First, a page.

PDG also has the potential to screen for genetic qualities not related to a disorder. For example, parents of a terminally ill child for whom no donor can be found can screen for an embryo that is more likely to be a matched donor. Many ethicists, doctors and geneticists are asking whether these are appropriate choices to offer parents.

Many of the applications of PDG in use would not generally be considered acceptable if made via a prenatal diagnosis or screen. For example, parents can screen for sex in PDG, but many view terminating a pregnancy for that reason as unethical. Many people consider this technology as dangerously close to eugenics, thus scientists, ethicists, religious leaders, and parents are debating where to draw the line.

Original Program Description, 1998

Today, there are a variety of prenatal screening tools that prospective parents can use to look into their baby's future. With procedures from simple blood tests and non-invasive sonograms to more aggressive amniocentesis and CVS (chorionic villus sampling) tests, doctors can now predict some of our most serious hereditary diseases. Yet even if you performed every prenatal test available — a prohibitively expensive undertaking - only about 350 of the more than 4,000 known genetic disorders could be detected. Should medical science promote the availability of these tests?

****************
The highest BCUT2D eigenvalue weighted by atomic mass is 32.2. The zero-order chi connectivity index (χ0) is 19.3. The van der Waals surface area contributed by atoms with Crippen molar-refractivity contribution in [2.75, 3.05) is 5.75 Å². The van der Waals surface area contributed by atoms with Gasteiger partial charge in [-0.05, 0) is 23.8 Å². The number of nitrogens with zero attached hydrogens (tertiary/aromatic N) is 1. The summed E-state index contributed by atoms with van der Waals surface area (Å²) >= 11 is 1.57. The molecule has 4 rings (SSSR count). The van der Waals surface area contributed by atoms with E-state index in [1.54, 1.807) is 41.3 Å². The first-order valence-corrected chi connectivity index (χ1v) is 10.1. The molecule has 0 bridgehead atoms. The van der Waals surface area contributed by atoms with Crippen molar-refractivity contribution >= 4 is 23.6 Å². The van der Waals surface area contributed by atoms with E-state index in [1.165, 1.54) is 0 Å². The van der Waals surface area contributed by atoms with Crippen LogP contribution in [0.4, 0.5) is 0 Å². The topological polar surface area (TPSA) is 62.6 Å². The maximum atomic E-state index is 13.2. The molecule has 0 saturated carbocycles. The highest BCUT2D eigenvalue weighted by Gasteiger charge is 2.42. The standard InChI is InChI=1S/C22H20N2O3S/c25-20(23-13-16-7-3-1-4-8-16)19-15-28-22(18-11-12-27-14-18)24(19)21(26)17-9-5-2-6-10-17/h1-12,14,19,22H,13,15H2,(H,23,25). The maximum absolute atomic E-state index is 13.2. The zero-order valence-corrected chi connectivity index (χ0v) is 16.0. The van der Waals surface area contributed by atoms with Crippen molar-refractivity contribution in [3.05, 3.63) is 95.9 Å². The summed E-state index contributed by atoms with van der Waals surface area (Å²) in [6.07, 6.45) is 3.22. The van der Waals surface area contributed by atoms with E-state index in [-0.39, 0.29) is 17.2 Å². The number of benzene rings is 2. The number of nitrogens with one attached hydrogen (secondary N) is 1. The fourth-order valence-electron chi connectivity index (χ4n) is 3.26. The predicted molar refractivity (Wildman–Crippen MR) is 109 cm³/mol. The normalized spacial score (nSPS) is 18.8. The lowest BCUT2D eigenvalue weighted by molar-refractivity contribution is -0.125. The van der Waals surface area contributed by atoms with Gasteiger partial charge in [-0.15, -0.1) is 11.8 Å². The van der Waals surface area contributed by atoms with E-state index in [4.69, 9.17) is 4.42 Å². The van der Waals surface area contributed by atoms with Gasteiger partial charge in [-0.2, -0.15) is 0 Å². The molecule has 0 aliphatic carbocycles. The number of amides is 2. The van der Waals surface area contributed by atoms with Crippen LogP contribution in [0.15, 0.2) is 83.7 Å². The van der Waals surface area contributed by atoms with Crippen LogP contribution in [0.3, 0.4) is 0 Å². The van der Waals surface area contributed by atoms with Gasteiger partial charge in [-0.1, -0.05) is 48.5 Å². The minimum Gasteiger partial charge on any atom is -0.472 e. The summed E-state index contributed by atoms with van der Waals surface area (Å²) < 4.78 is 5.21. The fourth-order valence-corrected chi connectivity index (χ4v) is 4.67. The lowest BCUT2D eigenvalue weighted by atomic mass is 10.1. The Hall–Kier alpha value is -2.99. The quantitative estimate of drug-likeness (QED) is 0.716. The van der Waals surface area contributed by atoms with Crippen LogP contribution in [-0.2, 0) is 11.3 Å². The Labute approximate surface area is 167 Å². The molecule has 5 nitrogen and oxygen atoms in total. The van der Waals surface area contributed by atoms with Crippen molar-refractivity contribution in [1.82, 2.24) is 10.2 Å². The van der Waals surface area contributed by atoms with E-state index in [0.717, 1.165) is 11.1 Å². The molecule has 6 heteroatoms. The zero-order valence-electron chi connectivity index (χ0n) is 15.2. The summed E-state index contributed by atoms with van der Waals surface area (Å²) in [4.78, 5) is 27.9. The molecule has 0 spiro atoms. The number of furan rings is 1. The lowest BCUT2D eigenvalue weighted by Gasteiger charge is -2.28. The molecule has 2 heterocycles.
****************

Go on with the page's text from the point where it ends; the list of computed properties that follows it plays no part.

This program offers a history and description of prenatal genetic testing techniques, which — in the early years of their existence — doctors increasingly felt compelled to prescribe in order to avoid possible malpractice litigation. This program explores beyond the issues of technology, law, and public policy to the thoughts and feelings of women who have faced tough new decisions: First, whether to participate in genetic testing at all. And second, how to respond to the sometimes devastating results. In this show, we'll hear from two women who underwent prenatal tests and received very different results — and learn how they decided what to do about it.

We'll look at how genetic testing affects us in specific social contexts, talking to mothers in an orthodox Jewish community about a Tay Sachs screening and to low-income women in the rural South, where the vast majority of women refuse to get prenatal testing. Then we'll return to the global view with a history of the eugenics movement. You'll hear some opponents voice their fears that today's prenatal testing could result in screening for traits other than diseases. After all, what is "normal"? And we'll be introduced to the issue of short-statured parents seeking to have children who also have achondroplasia, or dwarfism.

As you listen to the program, expect provocative questions about the direction in which reproductive technologies may take us as they are refined and improved. Ethical dilemmas abound, and only an informed public — and informed public officials — will be able to make wise decisions.